Psalm 139 meditations

Life is shifting in big ways for me this summer. This morning, I sit surrounded by boxes, house all packed except for a few things here and there. Movers come tomorrow to take all my things to the home that will become OURS, and the wedding is just over 3 weeks away. Although I never wanted to be a bride that is consumed with wedding details, alas.. that has happened. The next three weeks all my spare time will be spent finalizing plans and making signs for social distancing and mask wearing at our gathering 🙂 But yes its exciting!!!

Needless to say, the whole reality that I am picking up and moving to a new town to start all over again comes in waves. I have made some good friends up where Trung lives, but there still isn’t history beyond a weekend here and there for the past two years. So, this morning I read Psalm 139 again. It had been a while, and I needed to be reminded of the truth of being known. So of course the text today was encouraging, reminding me that as I navigate a huge life change and move into a new community, I am still known by Him.. and that is enough.

Interestingly enough, what struck me the most this morning was NOT the first part of the text. It was the part that I usually skip over.

The psalmist goes from this poetic sense of how much the Lord knows him, and how precious Gods thoughts are to him, and then he launches into “If only you would slay the wicked!… do I not hate those who hate you, Lord?… I have nothing but hatred for them; I count them my enemies! (v19-22)

Then the closing passage, one we quote often: “Search me God and know my heart, test me and know my anxious thoughts. See if there is any offensive way in me and lead me in the way everlasting” (v 23-24)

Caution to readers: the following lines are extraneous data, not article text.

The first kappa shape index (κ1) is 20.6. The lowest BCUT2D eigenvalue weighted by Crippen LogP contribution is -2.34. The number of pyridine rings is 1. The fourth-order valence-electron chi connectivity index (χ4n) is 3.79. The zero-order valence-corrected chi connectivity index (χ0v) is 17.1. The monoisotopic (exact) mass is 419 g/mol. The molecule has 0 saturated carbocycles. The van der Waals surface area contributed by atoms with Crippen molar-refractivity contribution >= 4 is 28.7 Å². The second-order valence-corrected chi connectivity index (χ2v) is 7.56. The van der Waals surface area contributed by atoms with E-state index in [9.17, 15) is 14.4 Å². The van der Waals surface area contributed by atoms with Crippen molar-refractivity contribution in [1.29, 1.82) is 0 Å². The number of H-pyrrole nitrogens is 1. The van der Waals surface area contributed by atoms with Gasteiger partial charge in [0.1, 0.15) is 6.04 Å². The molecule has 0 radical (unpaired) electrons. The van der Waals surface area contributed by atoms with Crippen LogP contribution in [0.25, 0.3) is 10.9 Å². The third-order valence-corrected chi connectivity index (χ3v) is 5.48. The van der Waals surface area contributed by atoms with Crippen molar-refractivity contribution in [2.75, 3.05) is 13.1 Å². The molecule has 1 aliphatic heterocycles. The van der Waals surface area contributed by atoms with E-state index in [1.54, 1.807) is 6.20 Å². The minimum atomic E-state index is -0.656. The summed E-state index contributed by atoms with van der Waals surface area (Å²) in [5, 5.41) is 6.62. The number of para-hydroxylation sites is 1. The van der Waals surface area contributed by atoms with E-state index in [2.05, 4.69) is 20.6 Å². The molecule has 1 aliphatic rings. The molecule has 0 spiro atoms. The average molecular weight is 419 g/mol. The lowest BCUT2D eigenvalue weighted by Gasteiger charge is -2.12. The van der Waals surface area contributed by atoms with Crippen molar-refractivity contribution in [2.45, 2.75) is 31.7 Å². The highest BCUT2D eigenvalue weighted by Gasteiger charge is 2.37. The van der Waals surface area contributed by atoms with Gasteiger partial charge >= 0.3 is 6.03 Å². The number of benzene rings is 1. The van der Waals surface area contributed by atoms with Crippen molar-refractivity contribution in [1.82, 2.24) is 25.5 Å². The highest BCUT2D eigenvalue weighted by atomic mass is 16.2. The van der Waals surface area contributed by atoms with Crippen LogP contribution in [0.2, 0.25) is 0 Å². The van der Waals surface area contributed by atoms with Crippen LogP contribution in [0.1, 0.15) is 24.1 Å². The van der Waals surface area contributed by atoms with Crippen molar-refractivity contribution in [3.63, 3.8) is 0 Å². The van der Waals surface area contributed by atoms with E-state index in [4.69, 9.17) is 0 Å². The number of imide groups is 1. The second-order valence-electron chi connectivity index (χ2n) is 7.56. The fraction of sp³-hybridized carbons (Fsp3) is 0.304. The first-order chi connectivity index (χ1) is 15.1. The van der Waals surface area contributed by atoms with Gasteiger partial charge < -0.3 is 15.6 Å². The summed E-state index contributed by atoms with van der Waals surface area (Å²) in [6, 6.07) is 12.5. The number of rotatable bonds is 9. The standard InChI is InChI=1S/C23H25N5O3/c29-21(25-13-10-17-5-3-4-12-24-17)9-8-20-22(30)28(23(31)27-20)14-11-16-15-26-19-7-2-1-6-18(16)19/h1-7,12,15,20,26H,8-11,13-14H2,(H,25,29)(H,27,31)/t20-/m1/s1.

What the……

I used to skip over verses 19-22 thinking oh, that isn’t how we are to think about people now, since Jesus tells us to love everyone – even our enemies – so I can just ignore that part.

Today I read this differently. Today it dawns on me again just how radical it must have sounded for Jesus to say “you’ve heard it said… but I say Love your enemies, pray for those who persecute you”…

But here’s the kicker: The psalmist didn’t even realize that his poetic calling out of how God knows him, knows his thoughts and everything about him — and the closing “and if there is still anything offensive in me still — fix that too” – is like this wonderful, beautiful poem that is sandwiched around a very big piece of ugliness. He couldn’t even see it.

Now, I’m drawing a very wide brushstroke in saying this, but you have to realize that there was a bit of nationalism and pride in being an Israelite back in the day. They had the One True God. They had a way of living, according to Torah, that would invite God’s favor if they walked in his way. They knew that some of the ways the nations around them lived was actually abhorrent to the Lord (think child sacrifice, worshipping other gods or created things instead of God, rampant sexual practices like orgies and temple prostitutes, horrendous war tactics…. etc ). They were told to hate what is evil and love what is good, and so there was this natural tendency to stand a bit taller and hate what their God hates… which they translated into hating the people.

I’m not sure that’s always what God had in mind, yet its easy to read the text and think that God approved of everything that they thought.

Hm. You know, this was not intended to be a political post but you know… the social commentary on that thought.. um… I’m just going to let that sit for a bit.